Trip Report – Mt Sefton Trip
By: Kent Andrews
Source: Southland Section Newsletter (April 2018)
In early February Matt Humphries, Reece McKenzie and I took advantage of a fine weather window to do a five day trip into the Copland Valley area to climb Mt Sefton.
Driving up from Invercargill on the first day we hauled heavy packs from the Copland Track carpark to Welcome Flat whilst surrounded by energetic and enthusiastic Copland Track hikers.
Day two saw us start the day by dramatically reducing the contents of our packs before rock hopping up Scott Creek and picking up a flagged hunting trail on the true right of the creek. We made steady progress up the steep terrain and gained the saddle between point 1800 and 1784 by mid-afternoon. With cloud clagging our route through the Tekano Glacier above us we set-up a base camp amongst the rocks just off the ridge leading up from point 1800 to Scott Peak.
We were greeted by clear skies the following morning and found ourselves on the Tekano Glacier an hour after leaving camp. Snow conditions were excellent and we made good time up to Welcome Pass at 2390m. The route onwards across the Douglas Neve and up the West ridge to Mt Sefton had a lot less snow cover than we had anticipated and hoped for. Despite this Reece led the charge and picked an excellent route between the crevasses and across the snow bridges on the Douglas Neve up onto the West Ridge saddle. After a short break we picked our way up the ridge on a mixture of ice, snow and rock and were standing on top of Mt Sefton at 3151m just after midday. We took advantage of the fine conditions and enjoyed the superb views out to Mt Cook, Lake Pukaki, Lake Ohau and the West Coast. We arrived back at our base camp via the same route to end what was an extremely enjoyable day of climbing.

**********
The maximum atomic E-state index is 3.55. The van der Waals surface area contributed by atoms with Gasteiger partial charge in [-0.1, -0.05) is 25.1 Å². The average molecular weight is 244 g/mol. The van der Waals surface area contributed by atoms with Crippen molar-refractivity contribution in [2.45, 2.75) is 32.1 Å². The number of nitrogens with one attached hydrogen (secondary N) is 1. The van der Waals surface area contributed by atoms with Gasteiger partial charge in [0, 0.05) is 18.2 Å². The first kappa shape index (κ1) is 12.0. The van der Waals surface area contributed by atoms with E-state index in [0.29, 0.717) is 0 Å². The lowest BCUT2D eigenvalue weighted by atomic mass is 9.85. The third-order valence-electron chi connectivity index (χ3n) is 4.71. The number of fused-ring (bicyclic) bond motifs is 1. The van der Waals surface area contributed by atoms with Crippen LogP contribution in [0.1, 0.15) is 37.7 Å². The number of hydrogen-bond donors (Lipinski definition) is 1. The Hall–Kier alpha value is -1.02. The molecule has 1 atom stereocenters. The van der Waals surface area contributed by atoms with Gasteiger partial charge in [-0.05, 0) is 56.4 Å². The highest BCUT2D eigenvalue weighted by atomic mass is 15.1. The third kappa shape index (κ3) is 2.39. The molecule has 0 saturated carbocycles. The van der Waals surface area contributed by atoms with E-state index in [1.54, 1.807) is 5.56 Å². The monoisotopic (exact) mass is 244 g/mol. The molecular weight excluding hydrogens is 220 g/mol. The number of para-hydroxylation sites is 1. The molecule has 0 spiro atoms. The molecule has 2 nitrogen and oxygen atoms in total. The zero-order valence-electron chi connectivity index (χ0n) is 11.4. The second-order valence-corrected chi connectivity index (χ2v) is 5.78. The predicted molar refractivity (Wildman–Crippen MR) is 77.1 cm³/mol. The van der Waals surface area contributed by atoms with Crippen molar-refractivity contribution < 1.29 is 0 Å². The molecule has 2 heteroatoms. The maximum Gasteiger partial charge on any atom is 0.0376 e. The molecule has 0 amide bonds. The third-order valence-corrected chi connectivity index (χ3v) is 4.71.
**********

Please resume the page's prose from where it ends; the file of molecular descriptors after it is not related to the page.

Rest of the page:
On day four we mostly retraced our footsteps back down to the Copland Valley except when I stepped onto a bees nest and motivated Matt and Reece into a more energetic pace. We made it as far as Architect Creek hut before dropping packs and enjoying a relaxing afternoon at the hut and a swim in the Copland river for some. Despite the blood stained walls on the hut we were surprised and disappointed to discover that the hut wasn’t suitably constructed to keep out mosquitoes. Tenting beside the hut is recommended to any needing to spend a night in the vicinity.
On day five we walked back out to the car park in heavy rain which added some interest to the track but didn’t do much to keep the sandflies at bay.
Posted By: Narina Sutherland